Long before they were famous, the two grew up in the early 1980s just blocks away from each other in Cambridge, Massachusetts. Their parents introduced them in the neighborhood when they were about 8 and 10 years old, Affleck told Parade magazine in 2007. Affleck began to score his first acting gigs around this time and soon Matt was learning the trade, too.
On the brink of stardom
The classmates were inseparable and literally became an overnight success.
In high school they were known as “drama geeks” and regularly appeared in student theater productions. On the weekends, both would regularly catch a train or flight to New York City for auditions and bit parts.
By 1988, the boyish Damon got his first break, landing a role in the romantic comedy “Mystic Pizza,” which starred Julia Roberts. He was only 18 and was given just a single line of dialogue.
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The following year ,both appeared as extras in the 1989 film “Field of Dreams,” although neither received an acting credit, according to Insider.
Three years later, Damon and Affleck appeared as actors together for the first time in the film “School Ties” alongside Brendan Fraser. It was especially big for Damon, who was cast in one of the leading roles.
From there, Damon appeared in five more blockbuster films, with 1996′s “Courage Under Fire” earning him the reputation as a serious actor.
An early Oscar win
But he and Affleck didn’t become household names until the following year, with the release of the critically acclaimed “Good Will Hunting,” for which they both received the Academy Award for Best Original Screenplay in 1998. Damon was also nominated for best actor. Robin Williams took home the Oscar for Best Supporting Actor.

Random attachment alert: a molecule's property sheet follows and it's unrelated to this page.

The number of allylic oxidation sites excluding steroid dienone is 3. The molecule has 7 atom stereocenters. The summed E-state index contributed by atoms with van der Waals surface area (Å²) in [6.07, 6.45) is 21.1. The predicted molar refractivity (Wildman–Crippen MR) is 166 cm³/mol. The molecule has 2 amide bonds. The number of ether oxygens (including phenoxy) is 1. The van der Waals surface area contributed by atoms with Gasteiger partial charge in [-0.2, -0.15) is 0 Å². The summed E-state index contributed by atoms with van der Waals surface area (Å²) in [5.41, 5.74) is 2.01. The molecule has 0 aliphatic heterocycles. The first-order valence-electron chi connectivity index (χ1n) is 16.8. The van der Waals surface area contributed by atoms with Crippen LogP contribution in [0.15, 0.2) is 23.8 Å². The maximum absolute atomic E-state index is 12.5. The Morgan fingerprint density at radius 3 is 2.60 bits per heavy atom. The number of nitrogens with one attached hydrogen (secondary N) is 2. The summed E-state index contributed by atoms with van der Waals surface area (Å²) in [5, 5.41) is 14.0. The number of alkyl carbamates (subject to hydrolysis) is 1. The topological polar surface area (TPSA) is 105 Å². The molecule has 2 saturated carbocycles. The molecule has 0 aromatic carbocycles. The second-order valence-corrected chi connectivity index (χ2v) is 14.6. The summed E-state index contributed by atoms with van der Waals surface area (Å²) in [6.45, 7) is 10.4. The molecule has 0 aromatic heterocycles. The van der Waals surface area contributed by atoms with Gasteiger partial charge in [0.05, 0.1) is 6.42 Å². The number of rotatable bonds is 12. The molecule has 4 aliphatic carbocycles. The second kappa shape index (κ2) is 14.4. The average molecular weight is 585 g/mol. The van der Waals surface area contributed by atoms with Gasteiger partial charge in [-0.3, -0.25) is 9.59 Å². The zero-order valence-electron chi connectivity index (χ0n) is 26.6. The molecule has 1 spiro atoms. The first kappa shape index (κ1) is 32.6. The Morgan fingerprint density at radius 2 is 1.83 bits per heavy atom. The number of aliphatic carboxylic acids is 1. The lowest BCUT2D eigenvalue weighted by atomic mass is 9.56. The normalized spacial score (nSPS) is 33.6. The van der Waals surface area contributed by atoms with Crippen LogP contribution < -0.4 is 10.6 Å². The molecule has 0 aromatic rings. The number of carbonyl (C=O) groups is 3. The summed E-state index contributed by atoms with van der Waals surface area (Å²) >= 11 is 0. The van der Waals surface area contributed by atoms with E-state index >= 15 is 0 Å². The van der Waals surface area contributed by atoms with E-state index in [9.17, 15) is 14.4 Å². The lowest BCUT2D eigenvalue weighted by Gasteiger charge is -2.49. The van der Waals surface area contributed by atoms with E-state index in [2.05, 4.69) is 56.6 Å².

Damon was 27 years old then.
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The award opened the door on a historic Hollywood career that has endured for more than 30 years and produced some of the most memorable films.
Today, Damon is one of the most sought-after actors, producers and writers in Hollywood. He’s also an activist who co-founded H20, an organization that brings clean drinking water to developing countries around the world.
‘Six Degrees’ of Matt Damon
Damon has also been in so many films that some consider him the new center of the Hollywood universe.
His 67 film appearances has bested that of one of his contemporaries, actor Kevin Bacon, who has appeared in at least 64 films.
The slightly higher number of film appearances for Damon is noteworthy because Bacon’s name has been forever linked to the popular parlor game “Six Degrees of Kevin Bacon.” The object of the game is to link any Hollywood celebrity back to Bacon through their film roles like tracing a strand of DNA.
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Damon’s filmography includes many must-see films, including “Saving Private Ryan,” “The Talented Mr. Ripley,” the “Jason Bourne” franchise, “The Departed,” “True Grit,” “Monuments Men,” “The Martian,” and most recently: “Ford v Ferrari.”
But these few titles don’t begin to scratch the surface of cinematic depth moviegoers have witnessed from the veteran actor.
He received his star on the Hollywood Walk of Fame in 2007.
New movie coming in 2021
He has spent considerable time in Ireland this year filming his upcoming movie “The Last Duel,” about a knight in the Middle Ages who fights to the death to defend the honor of his wife.